The cable is actually meant to connect a Junsi iCharger 208b charger to a balance board (hence the 11 way header on the other end) but you can either cut off the big plug or use it.  The CellLog8 doesn't have a proper JST socket so a plug with more than 9 pins will fit;  the spare ones will stick out over the end of the 9 pin header on the device.  I might cut the lead in the middle and then have two usable plugs for the gadget.
Another thing I had to order was some terminal lugs.  These are also a bit harder to track down because they are M14 stud holes.  I found some on eBay from Clarik Engineering Supplies.  They take up to 120mm2 cable (too big for my 35mm2 cable).  I might have to use a blow torch or my pipemaster plumbing soldering iron to attach cable to them.  These alone were another £7 delivered... Everything is expensive when you have such massive terminals on a battery!


  1. Morning Outta,

    I have a couple of 35mm2 terminals with a 10mm hole. The terminal is 21mm wide on the flat so plenty of room to open out. PM me your address on Navi and I'll post em out.

    Keep up the good work, Camillitech

    1. Thanks for the offer! I think it'll be ok with the ones I've got now though. Truth be told, The 10mm holes on yours would only be a problem, as I haven't got a 15mm drill bit :D

      I had to spend another £4 on a 22mm socket for my torque wrench just to do these massive terminal bolts up!

      At least with the oversized cable entry on the lugs I have now, I'd have the option of jamming more than just the one 35mm2 cable in there!

      I'm planning to make up just short fliers from the battery pack to a pair of 8mm studs I've got in some wood as a connecting point for everything else.

      All my other lugs on the existing cabling are 8mm stud so I need to downsize from M14. I can use the short flier cable as a shunt to measure net battery current.

      BTW, had a gander at your blog site. What a place to live... amazing!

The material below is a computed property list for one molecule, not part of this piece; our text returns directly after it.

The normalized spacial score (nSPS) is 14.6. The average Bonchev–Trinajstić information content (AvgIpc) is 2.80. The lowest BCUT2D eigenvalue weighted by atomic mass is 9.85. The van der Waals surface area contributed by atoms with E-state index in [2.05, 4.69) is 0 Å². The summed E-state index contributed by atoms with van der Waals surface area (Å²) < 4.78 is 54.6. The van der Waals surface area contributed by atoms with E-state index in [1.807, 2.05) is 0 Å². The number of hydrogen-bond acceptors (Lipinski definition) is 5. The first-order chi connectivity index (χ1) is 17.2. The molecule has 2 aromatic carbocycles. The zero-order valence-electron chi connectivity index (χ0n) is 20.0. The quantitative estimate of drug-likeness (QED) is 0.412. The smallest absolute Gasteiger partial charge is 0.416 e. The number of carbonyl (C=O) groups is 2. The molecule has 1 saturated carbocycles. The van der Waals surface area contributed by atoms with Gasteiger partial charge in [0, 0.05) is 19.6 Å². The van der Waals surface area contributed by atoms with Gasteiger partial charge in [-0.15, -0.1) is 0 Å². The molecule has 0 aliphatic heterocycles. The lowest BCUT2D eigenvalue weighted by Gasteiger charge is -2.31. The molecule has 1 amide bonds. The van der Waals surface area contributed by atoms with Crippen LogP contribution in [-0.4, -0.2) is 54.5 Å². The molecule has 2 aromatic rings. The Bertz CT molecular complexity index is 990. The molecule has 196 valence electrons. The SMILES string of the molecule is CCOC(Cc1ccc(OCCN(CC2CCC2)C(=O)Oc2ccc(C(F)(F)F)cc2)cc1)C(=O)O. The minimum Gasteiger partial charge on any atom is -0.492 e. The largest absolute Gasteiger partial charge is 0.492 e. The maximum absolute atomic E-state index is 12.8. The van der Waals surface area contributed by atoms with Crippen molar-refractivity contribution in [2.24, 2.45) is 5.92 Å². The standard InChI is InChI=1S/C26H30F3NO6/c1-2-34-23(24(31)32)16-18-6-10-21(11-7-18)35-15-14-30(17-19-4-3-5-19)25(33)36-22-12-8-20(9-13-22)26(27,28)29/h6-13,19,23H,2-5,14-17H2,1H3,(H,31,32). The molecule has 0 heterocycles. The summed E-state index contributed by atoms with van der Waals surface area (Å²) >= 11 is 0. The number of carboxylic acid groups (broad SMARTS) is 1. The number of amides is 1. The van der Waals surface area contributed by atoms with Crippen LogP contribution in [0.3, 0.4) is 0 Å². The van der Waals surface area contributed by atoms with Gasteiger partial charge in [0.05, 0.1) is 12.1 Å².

2. Beware soldered lugs.

    A) in case of over-current, the solder can / will melt, and the wires fall out.

    B) Solder wicks up the strands, and creates a "fulcrum" where the wire will bend and eventually break. Try it with a bit of soldered stranded speaker wire - you'll see what I mean.

  3. Thanks again Mike,

    Fortunately my battery lugs were *only* M14 size, so I could just buy some :D

    It would have to be some pretty amazing over current to melt solder in a lug with 35mm2 copper cable attached. It took a twin element pipe soldering iron just to get it to solder in there in the first place!

    But I have, ermm, "crimped" the doubled over 35mm2 wire in the ferrule by hammering it down on the wire before soldering, just in case.

    I also have a 200A breaker on the battery positive and fuses for the inverter and charge controllers from the terminal block board, so it shouldn't ever suffer a plasma generating kinda short circuit :D

    I hear you about the flexing damage at the end of the solder but to be honest, these cables are never going to move again after being bolted down so there's no flexing going on here. Granted it would be an issue in a electric car, with the thing bouncing down the road all the time.

  4. Seems off to have to charge them all the way up only to need them back at the bottom for balancing then back up to 3.5. I cannot understand the logic to it.

    Is there any sort of physics/chemistry principals at work that makes sense here? Or is it a throwback to companies being familiar with different chemistry properties entirely?

    1. Granted it is a bit of a chore, but you do ideally have to make a 4.0V conditioning charge the first time.

      Stressing the electrode material a bit seems to improve its life (according to the makers). You only need to do it once and then on subsequent charges it is advised to NOT charge to such a high Voltage, as it is close to the potential at which the electrolyte breaks down.

      The makers of the cells do not do a full charge at the factory. They charge to about 40% and leave the rest to you. Also, they charge to 40% because that is the ideal long term storage level of the cells and if they charged to full, they'd then have to waste more time discharging the cells to the storage level.

      The rest of the process of draining the cells to the bottom and balancing them there and then charging up again are just a fact of life if you want the pack to be bottom balanced. You only have to bottom balance the pack once and then you can charge it as normal, so it's not that troublesome.